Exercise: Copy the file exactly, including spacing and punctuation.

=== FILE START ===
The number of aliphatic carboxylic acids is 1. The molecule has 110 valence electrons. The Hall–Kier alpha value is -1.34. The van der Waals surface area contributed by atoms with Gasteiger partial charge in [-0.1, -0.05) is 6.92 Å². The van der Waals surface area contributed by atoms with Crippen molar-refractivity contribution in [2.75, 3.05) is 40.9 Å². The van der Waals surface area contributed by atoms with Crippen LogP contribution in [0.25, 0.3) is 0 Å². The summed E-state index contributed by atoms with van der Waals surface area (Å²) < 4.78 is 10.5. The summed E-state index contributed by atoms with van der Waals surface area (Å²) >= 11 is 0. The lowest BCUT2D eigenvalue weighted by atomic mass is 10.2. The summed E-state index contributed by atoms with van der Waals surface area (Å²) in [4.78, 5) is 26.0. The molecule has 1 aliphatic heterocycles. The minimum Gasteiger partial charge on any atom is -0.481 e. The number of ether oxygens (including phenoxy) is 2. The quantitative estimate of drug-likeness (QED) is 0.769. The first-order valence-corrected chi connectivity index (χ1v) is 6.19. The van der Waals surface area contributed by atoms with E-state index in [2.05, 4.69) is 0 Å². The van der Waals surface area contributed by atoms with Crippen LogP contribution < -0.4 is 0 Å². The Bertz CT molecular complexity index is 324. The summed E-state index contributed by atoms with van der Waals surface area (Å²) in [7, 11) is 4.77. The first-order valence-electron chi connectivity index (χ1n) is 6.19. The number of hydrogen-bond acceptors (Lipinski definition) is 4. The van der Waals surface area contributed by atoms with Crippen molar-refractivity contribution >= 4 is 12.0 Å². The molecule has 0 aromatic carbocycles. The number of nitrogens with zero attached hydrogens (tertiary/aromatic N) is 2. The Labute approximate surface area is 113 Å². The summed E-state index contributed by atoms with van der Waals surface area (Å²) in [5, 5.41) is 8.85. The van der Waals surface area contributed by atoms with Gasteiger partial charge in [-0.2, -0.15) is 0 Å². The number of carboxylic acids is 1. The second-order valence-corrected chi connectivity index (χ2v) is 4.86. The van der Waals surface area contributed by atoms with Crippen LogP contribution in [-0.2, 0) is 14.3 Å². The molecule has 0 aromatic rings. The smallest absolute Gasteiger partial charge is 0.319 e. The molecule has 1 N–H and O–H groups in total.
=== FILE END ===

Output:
The number of aliphatic carboxylic acids is 1. The molecule has 110 valence electrons. The Hall–Kier alpha value is -1.34. The van der Waals surface area contributed by atoms with Gasteiger partial charge in [-0.1, -0.05) is 6.92 Å². The van der Waals surface area contributed by atoms with Crippen molar-refractivity contribution in [2.75, 3.05) is 40.9 Å². The van der Waals surface area contributed by atoms with Crippen LogP contribution in [0.25, 0.3) is 0 Å². The summed E-state index contributed by atoms with van der Waals surface area (Å²) < 4.78 is 10.5. The summed E-state index contributed by atoms with van der Waals surface area (Å²) >= 11 is 0. The lowest BCUT2D eigenvalue weighted by atomic mass is 10.2. The summed E-state index contributed by atoms with van der Waals surface area (Å²) in [4.78, 5) is 26.0. The molecule has 1 aliphatic heterocycles. The minimum Gasteiger partial charge on any atom is -0.481 e. The number of ether oxygens (including phenoxy) is 2. The quantitative estimate of drug-likeness (QED) is 0.769. The first-order valence-corrected chi connectivity index (χ1v) is 6.19. The van der Waals surface area contributed by atoms with E-state index in [2.05, 4.69) is 0 Å². The van der Waals surface area contributed by atoms with Crippen LogP contribution < -0.4 is 0 Å². The Bertz CT molecular complexity index is 324. The summed E-state index contributed by atoms with van der Waals surface area (Å²) in [7, 11) is 4.77. The first-order valence-electron chi connectivity index (χ1n) is 6.19. The number of hydrogen-bond acceptors (Lipinski definition) is 4. The van der Waals surface area contributed by atoms with Crippen molar-refractivity contribution >= 4 is 12.0 Å². The molecule has 0 aromatic carbocycles. The number of nitrogens with zero attached hydrogens (tertiary/aromatic N) is 2. The Labute approximate surface area is 113 Å². The summed E-state index contributed by atoms with van der Waals surface area (Å²) in [5, 5.41) is 8.85. The van der Waals surface area contributed by atoms with Gasteiger partial charge in [-0.2, -0.15) is 0 Å². The number of carboxylic acids is 1. The second-order valence-corrected chi connectivity index (χ2v) is 4.86. The van der Waals surface area contributed by atoms with Crippen LogP contribution in [-0.2, 0) is 14.3 Å². The molecule has 0 aromatic rings. The smallest absolute Gasteiger partial charge is 0.319 e. The molecule has 1 N–H and O–H groups in total.